Although early studies based on small sample sizes raised concerns that cocaine-exposed infants were at extraordinarily high risk for sudden infant death syndrome (SIDS), more recent studies have shown either no increased risk50 or slightly elevated risk. The largest sample reported is of 1.2 million live births in New York City from 1979 to 1989.51 There were 1729 SIDS cases (1.43/1000), which is the expected population incidence. The rate for infants of mothers who used heroin was 6.97/1000 live births; for methadone, 9.07/1000; for cocaine, 4.18/1000; for all white infants, 0.57/1000; and for all black infants, 2.4/1000. The data were not analyzed after controlling for confounding variables such as cigarette smoking, which is more common in drug-using than nondrugusing women. Thus, if an increased risk exists for cocaine-using women, it is not very large.

NEED FOR COMPREHENSIVE DRUG TREATMENT PROGRAMS

Prenatal narcotic and cocaine exposure increases the risks for adverse effects to the newborn. The type and extent of problems is more clearly delineated for narcotics than for cocaine. Early entry into drug treatment programs for pregnant substance-abusing women can improve outcomes. Unfortunately, few drug treatment programs accept pregnant women. After delivery, women are faced with the additional need to separate from their children to obtain treatment because only a few treatment programs have facilities to care for mothers and infants together.

Traditional drug treatment programs are maleoriented in approach and do not address issues of special importance to women. The majority of women in drug treatment are (or have been) physically or sexually abused.52 Women have lower self-esteem and are more socially isolated than men entering treatment programs. They are more likely to be single parents and therefore have a difficult time entering residential treatment programs. Pregnant women seeking drug treatment present with complex problems including medical problems unrelated to pregnancy; problems of homelessness; battering; lack of literacy, job, and social skills; and being without health insurance.53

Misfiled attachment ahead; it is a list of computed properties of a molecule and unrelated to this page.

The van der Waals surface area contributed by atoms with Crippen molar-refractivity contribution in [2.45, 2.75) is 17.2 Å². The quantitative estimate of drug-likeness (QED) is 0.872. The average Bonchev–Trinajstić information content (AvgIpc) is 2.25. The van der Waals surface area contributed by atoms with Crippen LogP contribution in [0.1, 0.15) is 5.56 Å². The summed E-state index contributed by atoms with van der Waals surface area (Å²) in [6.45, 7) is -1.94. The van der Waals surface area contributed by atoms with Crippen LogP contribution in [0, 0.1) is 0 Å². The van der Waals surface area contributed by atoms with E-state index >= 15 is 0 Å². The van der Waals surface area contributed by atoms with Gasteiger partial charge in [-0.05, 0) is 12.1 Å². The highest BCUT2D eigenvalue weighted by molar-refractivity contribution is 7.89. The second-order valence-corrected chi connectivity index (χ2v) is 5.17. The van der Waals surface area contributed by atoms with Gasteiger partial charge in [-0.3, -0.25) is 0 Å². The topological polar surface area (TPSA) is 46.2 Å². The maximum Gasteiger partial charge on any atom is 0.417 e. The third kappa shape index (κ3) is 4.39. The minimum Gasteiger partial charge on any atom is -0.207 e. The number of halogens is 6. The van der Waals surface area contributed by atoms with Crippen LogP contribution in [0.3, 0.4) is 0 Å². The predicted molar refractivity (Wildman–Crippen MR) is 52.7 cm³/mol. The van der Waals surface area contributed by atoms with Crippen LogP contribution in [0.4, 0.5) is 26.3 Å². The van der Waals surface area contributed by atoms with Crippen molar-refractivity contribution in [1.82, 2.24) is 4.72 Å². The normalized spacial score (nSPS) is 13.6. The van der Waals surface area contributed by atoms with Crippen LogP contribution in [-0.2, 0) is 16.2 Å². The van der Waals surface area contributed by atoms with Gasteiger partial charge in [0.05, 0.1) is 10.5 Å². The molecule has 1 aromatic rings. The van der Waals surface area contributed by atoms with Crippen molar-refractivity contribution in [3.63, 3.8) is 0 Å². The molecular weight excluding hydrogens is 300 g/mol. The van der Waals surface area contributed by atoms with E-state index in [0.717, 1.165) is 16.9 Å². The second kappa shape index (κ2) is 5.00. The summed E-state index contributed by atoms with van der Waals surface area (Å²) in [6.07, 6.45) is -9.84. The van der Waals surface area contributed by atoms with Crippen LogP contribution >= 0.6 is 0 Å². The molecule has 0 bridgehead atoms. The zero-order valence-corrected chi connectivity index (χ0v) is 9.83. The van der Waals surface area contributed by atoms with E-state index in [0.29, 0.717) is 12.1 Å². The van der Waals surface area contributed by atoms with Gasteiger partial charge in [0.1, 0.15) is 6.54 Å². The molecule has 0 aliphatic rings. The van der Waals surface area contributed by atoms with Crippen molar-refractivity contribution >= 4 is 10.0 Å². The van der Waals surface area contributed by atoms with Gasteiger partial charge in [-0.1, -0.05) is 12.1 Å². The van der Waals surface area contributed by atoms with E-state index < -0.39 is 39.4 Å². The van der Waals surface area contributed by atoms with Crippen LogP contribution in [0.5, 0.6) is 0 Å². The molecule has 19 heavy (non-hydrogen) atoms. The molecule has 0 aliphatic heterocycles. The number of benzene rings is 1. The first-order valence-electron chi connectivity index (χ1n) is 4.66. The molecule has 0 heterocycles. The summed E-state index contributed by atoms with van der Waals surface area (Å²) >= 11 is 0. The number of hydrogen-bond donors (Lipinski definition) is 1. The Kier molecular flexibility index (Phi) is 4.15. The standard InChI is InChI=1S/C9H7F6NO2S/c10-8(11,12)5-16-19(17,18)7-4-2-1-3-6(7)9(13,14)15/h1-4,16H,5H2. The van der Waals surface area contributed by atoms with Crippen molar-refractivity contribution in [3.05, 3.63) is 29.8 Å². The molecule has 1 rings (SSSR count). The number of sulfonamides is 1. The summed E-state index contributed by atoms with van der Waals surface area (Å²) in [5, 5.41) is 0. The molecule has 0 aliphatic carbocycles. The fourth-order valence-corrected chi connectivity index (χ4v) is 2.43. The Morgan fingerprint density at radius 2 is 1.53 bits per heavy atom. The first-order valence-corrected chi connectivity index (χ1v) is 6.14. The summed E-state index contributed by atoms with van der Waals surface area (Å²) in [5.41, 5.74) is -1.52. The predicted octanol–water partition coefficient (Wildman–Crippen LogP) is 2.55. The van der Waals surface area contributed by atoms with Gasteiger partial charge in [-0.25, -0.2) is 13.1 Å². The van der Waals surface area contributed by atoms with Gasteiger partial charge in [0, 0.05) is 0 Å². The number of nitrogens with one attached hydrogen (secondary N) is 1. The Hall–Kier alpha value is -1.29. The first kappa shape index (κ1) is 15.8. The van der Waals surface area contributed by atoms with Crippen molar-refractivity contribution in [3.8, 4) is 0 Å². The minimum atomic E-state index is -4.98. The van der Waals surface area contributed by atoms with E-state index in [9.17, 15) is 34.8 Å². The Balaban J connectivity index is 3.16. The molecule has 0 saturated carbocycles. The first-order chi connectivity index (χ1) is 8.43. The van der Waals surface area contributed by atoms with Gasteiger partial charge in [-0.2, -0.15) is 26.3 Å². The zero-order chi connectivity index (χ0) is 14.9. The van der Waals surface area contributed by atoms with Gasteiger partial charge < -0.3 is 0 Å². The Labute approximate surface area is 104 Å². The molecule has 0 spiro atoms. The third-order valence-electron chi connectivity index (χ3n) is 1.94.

The adverse impact of drug abuse on the outcome of pregnancy could be considerably lessened if a comprehensive approach including drug treatment, prenatal, medical, nutritional, and social service interventions was readily available. The National Commission on Infant Mortality recently issued a report advocating a "one stop shopping" approach to prenatal care in order to break down some of the barriers to care that are so prevalent for high-risk women. Such family-oriented drug treatment approaches have been successful in reducing pregnancy-related complications for narcotic-addicted pregnant women to a level comparable with that seen in nondrug-using women from similar socioeconomic backgrounds.21 Failure to provide adequate treatment programs will impair the future for a generation of children. We cannot afford to let this situation continue.

Acknowledgment

The authors thank Nancy Coyne and Jeanne McCarthy for their help in preparing the manuscript.

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TABLEI

Neonatal Abstinence Syndrome Scoring Criteria25

TABLE 2

Cognitive Function in Narcotic-Exposed Infants and Children

10.3928/0090-4481-19911001-07